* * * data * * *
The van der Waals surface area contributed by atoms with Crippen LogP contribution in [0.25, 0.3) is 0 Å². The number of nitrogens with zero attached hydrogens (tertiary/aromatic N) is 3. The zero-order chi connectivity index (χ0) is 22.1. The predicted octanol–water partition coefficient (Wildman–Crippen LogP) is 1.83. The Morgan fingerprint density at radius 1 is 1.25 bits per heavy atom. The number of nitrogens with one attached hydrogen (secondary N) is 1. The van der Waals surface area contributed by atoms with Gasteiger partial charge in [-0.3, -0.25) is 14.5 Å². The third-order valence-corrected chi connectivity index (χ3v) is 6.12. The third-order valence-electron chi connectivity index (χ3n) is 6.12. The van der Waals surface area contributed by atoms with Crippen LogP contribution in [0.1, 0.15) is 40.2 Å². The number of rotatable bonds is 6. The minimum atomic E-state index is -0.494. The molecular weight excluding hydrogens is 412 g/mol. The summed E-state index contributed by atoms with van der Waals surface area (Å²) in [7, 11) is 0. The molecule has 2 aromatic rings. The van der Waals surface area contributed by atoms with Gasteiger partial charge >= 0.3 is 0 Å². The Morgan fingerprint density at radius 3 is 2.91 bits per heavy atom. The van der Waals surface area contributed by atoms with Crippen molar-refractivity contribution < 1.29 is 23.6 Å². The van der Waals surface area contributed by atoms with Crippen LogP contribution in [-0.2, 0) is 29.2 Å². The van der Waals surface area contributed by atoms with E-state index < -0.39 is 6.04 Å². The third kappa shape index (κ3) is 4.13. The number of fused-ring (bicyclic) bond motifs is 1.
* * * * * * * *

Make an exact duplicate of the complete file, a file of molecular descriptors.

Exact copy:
The van der Waals surface area contributed by atoms with Crippen LogP contribution in [0.25, 0.3) is 0 Å². The number of nitrogens with zero attached hydrogens (tertiary/aromatic N) is 3. The zero-order chi connectivity index (χ0) is 22.1. The predicted octanol–water partition coefficient (Wildman–Crippen LogP) is 1.83. The Morgan fingerprint density at radius 1 is 1.25 bits per heavy atom. The number of nitrogens with one attached hydrogen (secondary N) is 1. The van der Waals surface area contributed by atoms with Gasteiger partial charge in [-0.3, -0.25) is 14.5 Å². The third-order valence-corrected chi connectivity index (χ3v) is 6.12. The third-order valence-electron chi connectivity index (χ3n) is 6.12. The van der Waals surface area contributed by atoms with Crippen LogP contribution in [0.1, 0.15) is 40.2 Å². The number of rotatable bonds is 6. The minimum atomic E-state index is -0.494. The molecular weight excluding hydrogens is 412 g/mol. The summed E-state index contributed by atoms with van der Waals surface area (Å²) in [7, 11) is 0. The molecule has 2 aromatic rings. The van der Waals surface area contributed by atoms with Gasteiger partial charge >= 0.3 is 0 Å². The Morgan fingerprint density at radius 3 is 2.91 bits per heavy atom. The van der Waals surface area contributed by atoms with Crippen molar-refractivity contribution < 1.29 is 23.6 Å². The van der Waals surface area contributed by atoms with Crippen LogP contribution in [-0.2, 0) is 29.2 Å². The van der Waals surface area contributed by atoms with E-state index < -0.39 is 6.04 Å². The third kappa shape index (κ3) is 4.13. The number of fused-ring (bicyclic) bond motifs is 1.